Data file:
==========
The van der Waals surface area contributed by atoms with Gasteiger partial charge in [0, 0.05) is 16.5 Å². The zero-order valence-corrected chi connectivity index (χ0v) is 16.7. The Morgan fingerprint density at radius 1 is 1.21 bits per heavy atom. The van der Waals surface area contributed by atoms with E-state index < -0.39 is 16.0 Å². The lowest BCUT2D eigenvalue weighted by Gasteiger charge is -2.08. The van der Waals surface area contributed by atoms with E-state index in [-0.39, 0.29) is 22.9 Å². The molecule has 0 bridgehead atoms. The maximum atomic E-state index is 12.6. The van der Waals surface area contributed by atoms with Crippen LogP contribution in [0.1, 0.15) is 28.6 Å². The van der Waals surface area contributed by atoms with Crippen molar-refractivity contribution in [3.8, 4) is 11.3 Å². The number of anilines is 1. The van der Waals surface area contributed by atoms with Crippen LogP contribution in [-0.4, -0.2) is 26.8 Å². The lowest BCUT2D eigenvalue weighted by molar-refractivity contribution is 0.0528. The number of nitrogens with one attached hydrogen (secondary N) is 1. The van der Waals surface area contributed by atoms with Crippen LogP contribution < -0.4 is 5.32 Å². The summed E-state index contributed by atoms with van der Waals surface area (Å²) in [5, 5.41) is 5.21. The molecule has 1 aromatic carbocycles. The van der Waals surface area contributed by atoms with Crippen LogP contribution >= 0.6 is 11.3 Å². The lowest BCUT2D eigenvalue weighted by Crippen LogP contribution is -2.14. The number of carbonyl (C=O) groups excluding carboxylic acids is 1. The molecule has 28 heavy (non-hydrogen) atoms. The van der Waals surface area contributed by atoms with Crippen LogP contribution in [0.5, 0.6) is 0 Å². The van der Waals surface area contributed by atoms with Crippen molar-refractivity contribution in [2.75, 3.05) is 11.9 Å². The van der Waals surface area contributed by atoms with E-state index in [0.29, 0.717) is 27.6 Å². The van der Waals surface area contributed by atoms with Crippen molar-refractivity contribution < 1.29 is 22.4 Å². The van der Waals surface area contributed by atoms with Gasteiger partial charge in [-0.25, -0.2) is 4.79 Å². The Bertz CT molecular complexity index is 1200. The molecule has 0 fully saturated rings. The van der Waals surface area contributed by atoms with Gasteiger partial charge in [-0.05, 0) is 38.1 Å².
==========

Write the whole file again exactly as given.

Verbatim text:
The van der Waals surface area contributed by atoms with Gasteiger partial charge in [0, 0.05) is 16.5 Å². The zero-order valence-corrected chi connectivity index (χ0v) is 16.7. The Morgan fingerprint density at radius 1 is 1.21 bits per heavy atom. The van der Waals surface area contributed by atoms with E-state index < -0.39 is 16.0 Å². The lowest BCUT2D eigenvalue weighted by Gasteiger charge is -2.08. The van der Waals surface area contributed by atoms with E-state index in [-0.39, 0.29) is 22.9 Å². The molecule has 0 bridgehead atoms. The maximum atomic E-state index is 12.6. The van der Waals surface area contributed by atoms with Crippen LogP contribution in [0.1, 0.15) is 28.6 Å². The van der Waals surface area contributed by atoms with Crippen molar-refractivity contribution in [3.8, 4) is 11.3 Å². The number of anilines is 1. The van der Waals surface area contributed by atoms with Crippen LogP contribution in [-0.4, -0.2) is 26.8 Å². The lowest BCUT2D eigenvalue weighted by molar-refractivity contribution is 0.0528. The number of nitrogens with one attached hydrogen (secondary N) is 1. The van der Waals surface area contributed by atoms with Crippen LogP contribution < -0.4 is 5.32 Å². The summed E-state index contributed by atoms with van der Waals surface area (Å²) in [5, 5.41) is 5.21. The molecule has 1 aromatic carbocycles. The van der Waals surface area contributed by atoms with Crippen LogP contribution >= 0.6 is 11.3 Å². The lowest BCUT2D eigenvalue weighted by Crippen LogP contribution is -2.14. The number of carbonyl (C=O) groups excluding carboxylic acids is 1. The molecule has 28 heavy (non-hydrogen) atoms. The van der Waals surface area contributed by atoms with Crippen LogP contribution in [0.5, 0.6) is 0 Å². The van der Waals surface area contributed by atoms with Crippen molar-refractivity contribution in [2.75, 3.05) is 11.9 Å². The van der Waals surface area contributed by atoms with E-state index in [0.29, 0.717) is 27.6 Å². The van der Waals surface area contributed by atoms with Crippen molar-refractivity contribution < 1.29 is 22.4 Å². The van der Waals surface area contributed by atoms with Gasteiger partial charge in [-0.25, -0.2) is 4.79 Å². The Bertz CT molecular complexity index is 1200. The molecule has 0 fully saturated rings. The van der Waals surface area contributed by atoms with Gasteiger partial charge in [-0.05, 0) is 38.1 Å².